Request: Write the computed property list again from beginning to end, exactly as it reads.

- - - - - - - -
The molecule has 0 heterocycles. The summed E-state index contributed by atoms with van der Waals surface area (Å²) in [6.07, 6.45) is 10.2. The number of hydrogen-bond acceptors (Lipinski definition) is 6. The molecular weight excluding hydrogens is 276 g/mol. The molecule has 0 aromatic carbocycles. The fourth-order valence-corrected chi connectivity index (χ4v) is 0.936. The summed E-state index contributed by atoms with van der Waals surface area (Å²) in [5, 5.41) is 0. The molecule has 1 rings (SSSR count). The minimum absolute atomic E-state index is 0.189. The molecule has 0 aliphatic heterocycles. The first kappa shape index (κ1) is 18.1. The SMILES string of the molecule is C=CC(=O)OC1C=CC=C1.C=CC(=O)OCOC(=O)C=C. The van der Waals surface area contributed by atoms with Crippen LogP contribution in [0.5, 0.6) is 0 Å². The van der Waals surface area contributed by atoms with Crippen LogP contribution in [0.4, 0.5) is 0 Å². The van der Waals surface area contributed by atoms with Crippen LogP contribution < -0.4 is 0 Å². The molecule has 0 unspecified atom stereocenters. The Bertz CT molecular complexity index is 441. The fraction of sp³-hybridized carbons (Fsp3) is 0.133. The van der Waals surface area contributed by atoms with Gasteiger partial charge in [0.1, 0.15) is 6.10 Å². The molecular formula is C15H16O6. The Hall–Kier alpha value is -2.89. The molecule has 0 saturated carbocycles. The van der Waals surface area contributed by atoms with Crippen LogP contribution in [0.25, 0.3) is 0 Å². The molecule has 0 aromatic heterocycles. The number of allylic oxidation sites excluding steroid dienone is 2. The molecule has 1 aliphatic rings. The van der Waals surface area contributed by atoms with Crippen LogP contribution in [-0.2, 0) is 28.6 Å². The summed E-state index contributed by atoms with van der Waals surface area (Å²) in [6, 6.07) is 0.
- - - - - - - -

The molecule has 0 heterocycles. The summed E-state index contributed by atoms with van der Waals surface area (Å²) in [6.07, 6.45) is 10.2. The number of hydrogen-bond acceptors (Lipinski definition) is 6. The molecular weight excluding hydrogens is 276 g/mol. The molecule has 0 aromatic carbocycles. The fourth-order valence-corrected chi connectivity index (χ4v) is 0.936. The summed E-state index contributed by atoms with van der Waals surface area (Å²) in [5, 5.41) is 0. The molecule has 1 rings (SSSR count). The minimum absolute atomic E-state index is 0.189. The molecule has 0 aliphatic heterocycles. The first kappa shape index (κ1) is 18.1. The SMILES string of the molecule is C=CC(=O)OC1C=CC=C1.C=CC(=O)OCOC(=O)C=C. The van der Waals surface area contributed by atoms with Crippen LogP contribution in [0.5, 0.6) is 0 Å². The van der Waals surface area contributed by atoms with Crippen LogP contribution in [0.4, 0.5) is 0 Å². The van der Waals surface area contributed by atoms with Crippen LogP contribution < -0.4 is 0 Å². The molecule has 0 unspecified atom stereocenters. The Bertz CT molecular complexity index is 441. The fraction of sp³-hybridized carbons (Fsp3) is 0.133. The van der Waals surface area contributed by atoms with Gasteiger partial charge in [0.1, 0.15) is 6.10 Å². The molecular formula is C15H16O6. The Hall–Kier alpha value is -2.89. The molecule has 0 saturated carbocycles. The van der Waals surface area contributed by atoms with Crippen LogP contribution in [0.25, 0.3) is 0 Å². The molecule has 0 aromatic heterocycles. The number of allylic oxidation sites excluding steroid dienone is 2. The molecule has 1 aliphatic rings. The van der Waals surface area contributed by atoms with Crippen LogP contribution in [-0.2, 0) is 28.6 Å². The summed E-state index contributed by atoms with van der Waals surface area (Å²) in [6, 6.07) is 0.